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Ingredient Spotlight: Tamanu Oil

Tamanu Plant
 

Today I will be spotlighting the carrier oil Tamanu, also known as Caulophyllum inophyllum oil.

I first discovered Tamanu oil when I was studying for my aromatherapy certification. Intrigued by the therapeutic properties,  I quickly went out and bought my first ounce. I soon noted the wonderful benefits to the skin, and feel in love with it's uniqueness.

Tamanu oil has a dark emerald appearance when bought unrefined. Its consistency is thick and aroma strong and nutty. It can easily overpower a blend with its green color and nutty smell.

This large evergreen shrub is part of the Clusiaceae family. Interestingly sharing the same botanical family as St. Johns Wort. The plant is found abundantly in tropical regions worldwide, and is native to regions of Africa, South India, Southeast Asia, Polynesia, the Philippines, and Australia. Due to its wide availability, the Caulophyllum inophyllum plant is found in use in many cultures. For example, Tahiti women value the plant for its beautifying properties. In Traditional Chinese medicine as well as Madagascar, it is used as a healing agent and medicine. To the Polynesians, it is seen as a sacred plant.

Tamanu oil is cold-pressed from the nuts of the plant. This oil is extremely valuable for the health and beauty of our skin and body due to its therapeutic properties. These proprieties are based on the unique chemical makeup of the oil. The fatty acid profile is comprised of mostly Oleic acid, followed by Linoleic and Palmitic Acid. Smaller percentages of Stearic, Myristic, and Alpha-Linolenic acid are present as well. These fatty acids are present in many other vegetable oils and have beneficial properties they bring to the oil.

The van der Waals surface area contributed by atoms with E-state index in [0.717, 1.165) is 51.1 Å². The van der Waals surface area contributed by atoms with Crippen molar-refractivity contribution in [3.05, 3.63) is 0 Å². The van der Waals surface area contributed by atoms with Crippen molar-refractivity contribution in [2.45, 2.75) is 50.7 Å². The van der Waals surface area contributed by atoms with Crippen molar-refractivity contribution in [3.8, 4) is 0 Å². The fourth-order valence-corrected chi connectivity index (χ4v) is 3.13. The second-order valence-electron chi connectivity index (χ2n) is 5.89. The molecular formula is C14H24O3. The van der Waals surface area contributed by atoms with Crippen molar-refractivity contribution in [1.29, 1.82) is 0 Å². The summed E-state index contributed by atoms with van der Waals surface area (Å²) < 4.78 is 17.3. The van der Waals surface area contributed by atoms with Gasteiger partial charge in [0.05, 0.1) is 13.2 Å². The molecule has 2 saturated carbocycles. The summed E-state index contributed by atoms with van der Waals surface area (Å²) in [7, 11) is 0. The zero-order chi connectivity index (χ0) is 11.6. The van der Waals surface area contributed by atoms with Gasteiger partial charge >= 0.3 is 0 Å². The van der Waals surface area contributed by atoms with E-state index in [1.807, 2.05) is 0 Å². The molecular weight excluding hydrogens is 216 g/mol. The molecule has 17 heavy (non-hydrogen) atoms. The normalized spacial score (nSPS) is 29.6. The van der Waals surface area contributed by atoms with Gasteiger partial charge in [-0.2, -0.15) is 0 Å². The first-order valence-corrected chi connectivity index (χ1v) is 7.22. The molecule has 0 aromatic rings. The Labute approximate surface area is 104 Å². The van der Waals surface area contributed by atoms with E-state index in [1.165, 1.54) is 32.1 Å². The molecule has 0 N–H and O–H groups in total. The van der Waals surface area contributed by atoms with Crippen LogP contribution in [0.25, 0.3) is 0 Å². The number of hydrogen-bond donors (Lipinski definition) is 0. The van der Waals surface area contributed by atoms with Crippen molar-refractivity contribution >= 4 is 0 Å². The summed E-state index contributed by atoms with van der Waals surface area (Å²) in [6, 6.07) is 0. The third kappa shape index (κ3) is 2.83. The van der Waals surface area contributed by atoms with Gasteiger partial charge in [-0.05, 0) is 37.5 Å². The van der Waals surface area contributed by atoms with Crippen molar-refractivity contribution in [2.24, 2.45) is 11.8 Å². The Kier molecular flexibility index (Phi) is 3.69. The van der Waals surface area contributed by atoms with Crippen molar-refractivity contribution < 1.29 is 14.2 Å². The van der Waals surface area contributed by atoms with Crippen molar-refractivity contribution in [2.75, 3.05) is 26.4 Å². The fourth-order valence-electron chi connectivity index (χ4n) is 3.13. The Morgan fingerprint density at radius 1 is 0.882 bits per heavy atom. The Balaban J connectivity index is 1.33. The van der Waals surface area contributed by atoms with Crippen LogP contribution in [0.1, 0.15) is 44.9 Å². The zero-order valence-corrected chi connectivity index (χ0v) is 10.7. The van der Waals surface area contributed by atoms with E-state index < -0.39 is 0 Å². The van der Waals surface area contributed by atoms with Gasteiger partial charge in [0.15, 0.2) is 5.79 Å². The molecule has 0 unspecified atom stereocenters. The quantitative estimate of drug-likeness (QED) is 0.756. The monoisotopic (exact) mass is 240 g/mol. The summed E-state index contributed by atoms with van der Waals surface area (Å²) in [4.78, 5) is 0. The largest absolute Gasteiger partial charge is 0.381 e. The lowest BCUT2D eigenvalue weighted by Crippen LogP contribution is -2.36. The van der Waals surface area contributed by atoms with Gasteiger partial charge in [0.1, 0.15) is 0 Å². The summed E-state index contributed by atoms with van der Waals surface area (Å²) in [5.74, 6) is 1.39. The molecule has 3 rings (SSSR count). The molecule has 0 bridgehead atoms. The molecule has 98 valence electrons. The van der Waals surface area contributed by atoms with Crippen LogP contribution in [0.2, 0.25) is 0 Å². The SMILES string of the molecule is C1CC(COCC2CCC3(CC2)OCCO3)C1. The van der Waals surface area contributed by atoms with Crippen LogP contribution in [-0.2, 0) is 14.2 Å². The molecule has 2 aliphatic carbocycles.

Distinctive to Tamanu oil, it contains Calophyllic Acid and Calophyllolide. These organic compounds are found only in Tamanu oil and provide unique therapeutic value. They are said to be antibacterial and anti-inflammatory.

Therapeutically, Tamanu is valued for is skin nourishing and healing properties. It is skin regenerative and nerve repairing, being often used to diminish the appearance of scars and healing burns. Due to its anti-inflammatory and analgesic properties, tamanu oil is also known to be useful with conditions such as sciatica, rheumatism, shingles, eczema, and psoriasis. Its antibacterial properties suggest its use to prevent infections and acne conditions. 

Tamanu oil is especially good for dry skin types, and those suffering with inflamed acne conditions. Some oily skin types could find the oil to be too greasy. Tamanu oil can be combined with fast-absorbing oils to balance the greasy feeling. When applied topically, it absorbs deep into the skin and provides emollient properties leaving your skin silky and smooth. Like many carrier oils that come from the tropics, Tamanu oil protects the skin from the sun. Its rich antioxidant content fights of reactive oxygen species that cause premature aging in the skin, and is said to be a natural UV filter.

Aromatherapy Recipe: Healing Oil for Burns

1 ounce Tamanu Oil

36-45 Drops of Lavender Essential Oil (4-5%)

Apply twice a day to prevent infection, heal the skin, and prevent scarring.
If burn is infected or serious, please seek the advice of a health professional.


You can find Tamanu oil is our best selling Cuticle Cure. This salve will nourish your cuticles and dry skin patches. It is perfect for softening rough cuticles and healing dry and cracked skin.
This information has not been evaluated by the Food and Drug Administration. This product is not intended to diagnose, treat, cure, or prevent any disease. For educational purposes only.

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